—T. S. Eliot, “Four Quartets”
He sat upon the plain and basic plastic outdoor bench.
He wasn’t feeling that adventurous, that perching Mensch.
The dark brown slats were hard and flat. He didn’t feel aloof.
He heard the pleasant birdsong of house sparrows on a roof.
He saw skyscrapers tower in the distant atmosphere.
He heard and saw the giant jets above him in the air.
He heard a distant train that rumbled on a railway track,
and smelled the near crepe myrtle blossoms, faintly at his back.
The garden here was ordinary, roses rose in rows;
green hedges lined the edges; spiders, geckos, ants and crows.
He heard the crickets and cicadas chirping in the trees.
It was so warm. He saw a dorm. There wasn’t any breeze.
Is this what he had came to after half a century—
from free verse writing to reciting metric poetry?
He loved the unexciting, his two feet upon the ground.
A buzzing, hovering mosquito drove him mad with sound.
He fled the tranquil spot, remembering the “Four Quartets,”
It was reality’s analysis that he liked best.
He heard the footfalls on the sidewalk, going to the door,
and entered in the air-conditioned room. There would be more.
B. S. Eliud Acrewe is a poet and literary critic. T. S. Eliot (1888-1965) was a Modernist American-English poet.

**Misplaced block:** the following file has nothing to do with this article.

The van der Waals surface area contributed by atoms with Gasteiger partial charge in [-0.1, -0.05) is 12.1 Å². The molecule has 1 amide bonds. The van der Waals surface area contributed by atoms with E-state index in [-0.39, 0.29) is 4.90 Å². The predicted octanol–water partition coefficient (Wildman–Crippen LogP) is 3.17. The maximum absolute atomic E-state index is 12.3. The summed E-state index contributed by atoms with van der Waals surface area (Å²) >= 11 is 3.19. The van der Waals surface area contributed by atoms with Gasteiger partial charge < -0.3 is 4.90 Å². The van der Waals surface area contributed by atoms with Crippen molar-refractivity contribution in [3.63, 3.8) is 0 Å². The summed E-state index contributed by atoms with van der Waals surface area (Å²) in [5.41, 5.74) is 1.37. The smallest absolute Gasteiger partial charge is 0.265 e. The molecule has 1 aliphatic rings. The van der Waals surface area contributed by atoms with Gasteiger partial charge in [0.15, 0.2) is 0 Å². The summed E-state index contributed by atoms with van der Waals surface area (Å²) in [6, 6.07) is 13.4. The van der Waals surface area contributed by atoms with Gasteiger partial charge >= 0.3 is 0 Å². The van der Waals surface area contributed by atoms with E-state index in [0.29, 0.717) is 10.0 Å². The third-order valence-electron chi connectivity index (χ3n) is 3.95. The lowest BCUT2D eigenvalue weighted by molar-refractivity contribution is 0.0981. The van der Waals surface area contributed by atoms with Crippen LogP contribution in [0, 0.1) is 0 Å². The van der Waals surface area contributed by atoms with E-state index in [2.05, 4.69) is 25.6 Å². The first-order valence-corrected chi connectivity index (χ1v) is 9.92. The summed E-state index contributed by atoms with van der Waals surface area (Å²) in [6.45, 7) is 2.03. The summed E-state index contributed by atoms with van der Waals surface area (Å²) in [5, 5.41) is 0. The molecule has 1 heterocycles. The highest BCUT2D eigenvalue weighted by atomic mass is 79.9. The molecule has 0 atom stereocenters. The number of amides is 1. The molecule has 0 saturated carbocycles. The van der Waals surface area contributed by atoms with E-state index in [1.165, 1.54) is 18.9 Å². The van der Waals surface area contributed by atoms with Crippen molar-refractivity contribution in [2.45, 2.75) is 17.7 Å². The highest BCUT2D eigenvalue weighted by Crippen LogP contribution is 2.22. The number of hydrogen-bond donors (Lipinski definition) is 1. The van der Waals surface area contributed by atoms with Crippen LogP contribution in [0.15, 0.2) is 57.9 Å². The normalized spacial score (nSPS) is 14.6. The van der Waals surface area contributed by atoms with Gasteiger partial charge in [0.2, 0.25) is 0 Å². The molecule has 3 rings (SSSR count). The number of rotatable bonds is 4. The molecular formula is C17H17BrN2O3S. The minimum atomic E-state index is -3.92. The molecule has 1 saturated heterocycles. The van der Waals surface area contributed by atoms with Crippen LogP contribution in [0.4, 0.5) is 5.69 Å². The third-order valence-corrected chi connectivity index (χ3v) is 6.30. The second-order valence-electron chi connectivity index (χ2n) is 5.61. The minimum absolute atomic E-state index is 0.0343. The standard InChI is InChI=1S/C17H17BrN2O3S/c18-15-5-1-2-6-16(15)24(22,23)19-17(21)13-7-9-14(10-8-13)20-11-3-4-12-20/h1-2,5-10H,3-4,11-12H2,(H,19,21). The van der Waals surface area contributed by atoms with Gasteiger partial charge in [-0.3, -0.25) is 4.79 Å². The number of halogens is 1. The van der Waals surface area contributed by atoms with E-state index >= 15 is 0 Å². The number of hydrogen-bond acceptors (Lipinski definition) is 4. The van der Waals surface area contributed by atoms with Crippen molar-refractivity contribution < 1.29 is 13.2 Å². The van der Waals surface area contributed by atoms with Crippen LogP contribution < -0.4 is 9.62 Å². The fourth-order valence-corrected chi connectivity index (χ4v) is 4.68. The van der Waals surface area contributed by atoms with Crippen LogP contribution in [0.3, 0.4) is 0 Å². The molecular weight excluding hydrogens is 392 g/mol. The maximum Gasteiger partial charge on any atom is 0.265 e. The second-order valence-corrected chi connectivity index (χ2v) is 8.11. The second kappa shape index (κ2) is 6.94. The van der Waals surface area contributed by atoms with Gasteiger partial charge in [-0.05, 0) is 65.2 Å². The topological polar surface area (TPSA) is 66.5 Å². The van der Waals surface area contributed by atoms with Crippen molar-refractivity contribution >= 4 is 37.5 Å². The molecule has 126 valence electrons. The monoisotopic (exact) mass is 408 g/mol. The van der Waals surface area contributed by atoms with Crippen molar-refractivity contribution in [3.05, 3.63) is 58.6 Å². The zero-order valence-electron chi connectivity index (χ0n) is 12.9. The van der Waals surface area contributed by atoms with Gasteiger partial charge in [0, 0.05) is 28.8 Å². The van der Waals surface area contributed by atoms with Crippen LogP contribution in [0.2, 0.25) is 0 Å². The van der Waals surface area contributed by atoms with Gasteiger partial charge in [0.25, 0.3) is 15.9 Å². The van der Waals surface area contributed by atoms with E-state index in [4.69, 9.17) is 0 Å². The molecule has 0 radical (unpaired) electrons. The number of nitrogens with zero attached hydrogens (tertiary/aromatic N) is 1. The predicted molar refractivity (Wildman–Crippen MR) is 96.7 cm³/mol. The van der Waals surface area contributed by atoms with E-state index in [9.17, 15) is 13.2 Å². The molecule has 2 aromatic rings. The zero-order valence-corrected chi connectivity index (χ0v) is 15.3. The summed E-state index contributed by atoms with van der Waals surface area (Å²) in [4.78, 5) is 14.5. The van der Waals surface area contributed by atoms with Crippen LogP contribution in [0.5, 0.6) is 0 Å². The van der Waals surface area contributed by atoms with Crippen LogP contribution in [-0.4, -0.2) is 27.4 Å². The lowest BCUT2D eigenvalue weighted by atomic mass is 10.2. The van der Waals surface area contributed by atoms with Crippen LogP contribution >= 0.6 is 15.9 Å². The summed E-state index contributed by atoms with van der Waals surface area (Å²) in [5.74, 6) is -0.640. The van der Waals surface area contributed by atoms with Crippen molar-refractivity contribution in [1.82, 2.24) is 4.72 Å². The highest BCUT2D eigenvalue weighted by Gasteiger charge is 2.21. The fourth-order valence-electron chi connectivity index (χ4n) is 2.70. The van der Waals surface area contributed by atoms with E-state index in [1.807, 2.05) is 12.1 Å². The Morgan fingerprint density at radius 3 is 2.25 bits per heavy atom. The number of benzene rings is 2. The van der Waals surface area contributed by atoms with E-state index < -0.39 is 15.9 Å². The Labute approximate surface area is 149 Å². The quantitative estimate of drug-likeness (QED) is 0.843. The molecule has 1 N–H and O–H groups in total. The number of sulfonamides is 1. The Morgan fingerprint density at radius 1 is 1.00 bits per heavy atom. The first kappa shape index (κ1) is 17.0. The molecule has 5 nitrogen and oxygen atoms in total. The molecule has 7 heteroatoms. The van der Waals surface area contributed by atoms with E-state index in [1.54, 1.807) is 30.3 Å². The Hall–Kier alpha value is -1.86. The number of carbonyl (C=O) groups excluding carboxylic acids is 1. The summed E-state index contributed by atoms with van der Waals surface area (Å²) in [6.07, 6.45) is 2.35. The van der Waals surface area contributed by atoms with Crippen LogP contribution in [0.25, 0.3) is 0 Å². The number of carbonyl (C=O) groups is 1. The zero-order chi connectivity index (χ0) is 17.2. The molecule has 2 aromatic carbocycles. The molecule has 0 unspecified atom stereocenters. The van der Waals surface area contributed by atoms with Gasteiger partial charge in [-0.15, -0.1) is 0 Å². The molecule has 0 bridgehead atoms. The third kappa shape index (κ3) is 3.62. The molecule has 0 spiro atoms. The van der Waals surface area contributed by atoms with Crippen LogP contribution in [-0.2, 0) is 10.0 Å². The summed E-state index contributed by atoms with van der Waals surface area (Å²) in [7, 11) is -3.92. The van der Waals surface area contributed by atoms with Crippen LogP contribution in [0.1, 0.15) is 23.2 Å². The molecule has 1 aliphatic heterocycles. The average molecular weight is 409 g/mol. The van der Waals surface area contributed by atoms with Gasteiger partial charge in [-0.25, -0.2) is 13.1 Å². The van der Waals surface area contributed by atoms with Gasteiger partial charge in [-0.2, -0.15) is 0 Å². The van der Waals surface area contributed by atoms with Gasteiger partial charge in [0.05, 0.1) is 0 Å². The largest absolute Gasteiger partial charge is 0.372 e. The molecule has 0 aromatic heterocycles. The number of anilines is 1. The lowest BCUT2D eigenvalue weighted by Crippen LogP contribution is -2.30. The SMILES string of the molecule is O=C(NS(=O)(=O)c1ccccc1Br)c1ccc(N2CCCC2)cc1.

The Splendid Railway Bridge Upon the Silver Tay
by Alec Subre Wide
The splendid railway bridge upon the Silver Tay, December 28, 1879, collapsed in a fierce gale, and part was shorn away, the number dying there—perhaps seventy-five. The Scottish poet William T. McGonagill, acclaimed by some to write as fine as file or knife, commemorated its demise in doggerel, which is, like the foundations of that bridge, still there, where, like a Roman aqueduct in foggy swill, its sweep of pillars stays out in the open air, in ruins not too far removed fro’ th’ new railway, remembered for a very long time…hard to bear.
Alec Subre Wide is a poet of bridges. In the above proset, William T. McGonagill (1825-1902) was a Scottish poet noted for doggerel.
The Lad Feel Glee
by LaCribe Eudews
He felt the tears well up in him; he was so very sad.